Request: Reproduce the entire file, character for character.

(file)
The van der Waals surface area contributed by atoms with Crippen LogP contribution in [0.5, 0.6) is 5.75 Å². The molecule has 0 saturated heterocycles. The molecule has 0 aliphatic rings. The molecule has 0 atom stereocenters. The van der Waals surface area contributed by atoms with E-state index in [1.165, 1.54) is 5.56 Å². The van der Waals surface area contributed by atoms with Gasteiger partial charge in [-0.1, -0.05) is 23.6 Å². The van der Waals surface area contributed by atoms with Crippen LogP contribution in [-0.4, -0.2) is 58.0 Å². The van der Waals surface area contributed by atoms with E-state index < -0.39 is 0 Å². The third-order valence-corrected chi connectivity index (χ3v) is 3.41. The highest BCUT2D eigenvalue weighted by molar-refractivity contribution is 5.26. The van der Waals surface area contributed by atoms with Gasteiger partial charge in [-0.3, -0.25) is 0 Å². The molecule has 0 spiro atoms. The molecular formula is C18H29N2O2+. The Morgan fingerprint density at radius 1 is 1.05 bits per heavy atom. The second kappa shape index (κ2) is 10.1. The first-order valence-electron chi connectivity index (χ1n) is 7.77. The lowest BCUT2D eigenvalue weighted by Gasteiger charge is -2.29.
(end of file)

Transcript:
The van der Waals surface area contributed by atoms with Crippen LogP contribution in [0.5, 0.6) is 5.75 Å². The molecule has 0 saturated heterocycles. The molecule has 0 aliphatic rings. The molecule has 0 atom stereocenters. The van der Waals surface area contributed by atoms with E-state index in [1.165, 1.54) is 5.56 Å². The van der Waals surface area contributed by atoms with Gasteiger partial charge in [-0.1, -0.05) is 23.6 Å². The van der Waals surface area contributed by atoms with Crippen LogP contribution in [-0.4, -0.2) is 58.0 Å². The van der Waals surface area contributed by atoms with E-state index < -0.39 is 0 Å². The third-order valence-corrected chi connectivity index (χ3v) is 3.41. The highest BCUT2D eigenvalue weighted by molar-refractivity contribution is 5.26. The van der Waals surface area contributed by atoms with Gasteiger partial charge in [-0.3, -0.25) is 0 Å². The molecule has 0 spiro atoms. The molecular formula is C18H29N2O2+. The Morgan fingerprint density at radius 1 is 1.05 bits per heavy atom. The second kappa shape index (κ2) is 10.1. The first-order valence-electron chi connectivity index (χ1n) is 7.77. The lowest BCUT2D eigenvalue weighted by Gasteiger charge is -2.29.